Attempts at an early warning system for tornadoes began in the 1950s. Before this, the most advanced notice that one could hope to receive regarding an impending twister was reading about it in the newspaper the following day. With the advent of radar, this was improved significantly. Blazing klaxons installed on every streetcorner, previously only used to warn citizens of impending nuclear strikes, could now be used to alert residents of their impending windy death. Today, tornado activity is monitored by a network of professional storm chasers who make a living out of hunting tornadoes and selling weather information to lazy television weather forecasters. These tornado hunters have the second highest fatality rate of any occupation, trailing only professional ostrich polo players.


Tornadoes are the ninjas of the natural world - they can strike without warning, giving no time for preparedness or preventative measures. However, there are preventative measures that can be practiced to increase preparedness. Having a plan for dealing with a cyclone is shown to increase survival odds. These plans can include moving towards the center part of one's home, seeking shelter in a basement or root cellar, and immediately ceasing all knife-juggling activity. Weather advisories in the form of harsh tones on radio and television have also proven to be effective at interrupting football matches.


A tornado is a column of air moving rapidly in a circular fashion extending from the ground up to the base of the cloud deck. Invisible tornadoes, able to occur when no clouds are present, are terrifying and will not be discussed in this article. There is no formally recognized definition for a tornado, as tornadologists arguing over the tornado-ness of a particular cyclone often have trouble hearing each other over the loud winds. Areas of intense low pressure caused by high wind speeds (as described by Bernoulli's principle), rapid rotation (due to cyclostrophic balance), and magic results in the formation of a visible funnel cloud.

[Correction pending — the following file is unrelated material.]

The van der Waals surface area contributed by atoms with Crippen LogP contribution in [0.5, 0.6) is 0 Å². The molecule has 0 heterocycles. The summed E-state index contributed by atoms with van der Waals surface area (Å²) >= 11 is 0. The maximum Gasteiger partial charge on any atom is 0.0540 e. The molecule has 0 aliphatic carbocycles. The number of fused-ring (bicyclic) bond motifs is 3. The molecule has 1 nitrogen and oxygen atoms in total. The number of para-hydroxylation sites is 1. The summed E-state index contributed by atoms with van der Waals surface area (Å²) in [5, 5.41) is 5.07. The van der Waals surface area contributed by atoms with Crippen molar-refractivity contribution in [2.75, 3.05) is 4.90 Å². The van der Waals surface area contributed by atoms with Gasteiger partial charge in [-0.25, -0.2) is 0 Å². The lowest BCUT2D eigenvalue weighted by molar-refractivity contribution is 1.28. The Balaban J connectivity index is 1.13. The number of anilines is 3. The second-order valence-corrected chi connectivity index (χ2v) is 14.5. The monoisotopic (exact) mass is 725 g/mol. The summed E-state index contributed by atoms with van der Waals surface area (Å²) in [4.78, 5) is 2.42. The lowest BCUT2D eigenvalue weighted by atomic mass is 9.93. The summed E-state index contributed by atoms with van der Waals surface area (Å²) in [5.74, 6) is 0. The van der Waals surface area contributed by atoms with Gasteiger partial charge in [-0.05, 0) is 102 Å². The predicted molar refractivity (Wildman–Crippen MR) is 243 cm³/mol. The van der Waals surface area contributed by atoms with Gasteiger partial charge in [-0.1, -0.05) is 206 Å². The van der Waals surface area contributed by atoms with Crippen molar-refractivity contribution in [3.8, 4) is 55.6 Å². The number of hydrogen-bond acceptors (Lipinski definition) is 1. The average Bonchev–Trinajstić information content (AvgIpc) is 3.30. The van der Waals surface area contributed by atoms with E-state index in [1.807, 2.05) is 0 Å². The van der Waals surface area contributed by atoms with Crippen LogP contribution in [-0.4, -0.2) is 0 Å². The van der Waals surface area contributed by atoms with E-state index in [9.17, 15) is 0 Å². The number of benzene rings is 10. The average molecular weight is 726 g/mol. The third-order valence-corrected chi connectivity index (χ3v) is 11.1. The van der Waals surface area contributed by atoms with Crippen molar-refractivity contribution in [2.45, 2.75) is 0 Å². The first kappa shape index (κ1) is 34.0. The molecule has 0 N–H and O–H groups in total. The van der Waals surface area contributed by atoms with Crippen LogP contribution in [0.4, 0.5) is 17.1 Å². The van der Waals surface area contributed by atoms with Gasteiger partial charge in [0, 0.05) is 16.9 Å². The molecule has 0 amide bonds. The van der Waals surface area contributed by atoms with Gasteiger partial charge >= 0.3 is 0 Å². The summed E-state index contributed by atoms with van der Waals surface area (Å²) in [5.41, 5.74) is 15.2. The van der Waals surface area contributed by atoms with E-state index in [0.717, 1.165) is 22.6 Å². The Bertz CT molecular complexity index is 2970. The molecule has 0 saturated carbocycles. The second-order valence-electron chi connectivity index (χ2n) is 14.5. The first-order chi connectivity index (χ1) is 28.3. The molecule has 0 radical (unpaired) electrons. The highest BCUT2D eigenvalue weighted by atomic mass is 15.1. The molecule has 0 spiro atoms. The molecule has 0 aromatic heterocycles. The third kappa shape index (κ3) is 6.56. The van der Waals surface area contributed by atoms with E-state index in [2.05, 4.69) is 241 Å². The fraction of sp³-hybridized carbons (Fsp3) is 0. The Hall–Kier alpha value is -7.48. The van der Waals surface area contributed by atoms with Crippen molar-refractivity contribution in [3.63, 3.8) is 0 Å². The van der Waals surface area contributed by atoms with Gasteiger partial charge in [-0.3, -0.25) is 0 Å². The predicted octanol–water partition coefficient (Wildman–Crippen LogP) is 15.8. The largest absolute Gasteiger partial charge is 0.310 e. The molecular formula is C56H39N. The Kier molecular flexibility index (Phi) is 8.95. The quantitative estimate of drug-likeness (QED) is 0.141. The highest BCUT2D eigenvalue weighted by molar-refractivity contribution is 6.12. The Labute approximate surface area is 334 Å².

Occasionally, a single storm will produce multiple tornadoes. This is known as a 'tornado outbreak' and can be treated with a large prescription topical cream applied over the affected outbreak area. Tornadoes with nearly cylindrical profiles and relatively low height are known as "stovepipe tornadoes" due to a legendary story involving Abraham Lincoln once wearing a tornado as a hat.


  • The largest and deadliest tornado in history was the Tri-State Tornado of 1925, which ravaged two states in 1922. As a result of this twister, Oklahoma was blown over fifty miles to the north, forming its distinctive panhandle shape.
  • The fastest winds ever recorded in a tornado were 301 mph (482 km/h). Over nine hundred tornadoes are tied at this exact wind speed, since it is the highest velocity measurable by a wind speed meter before it catastrophically fails.
  • The most extensive tornado outbreak occurred in the 1993 made-for-TV movie Twisters, Twisters Everywhere, when over seventy thousand tornadoes struck the uninhabited town of Bumspoon, Nebraska in a single storm. The most extensive tornado outbreak in real life was the April 2011 outbreak in the southeastern US.
  • The most commercially successful tornado is thought to be the Tasmanian Devil.

See also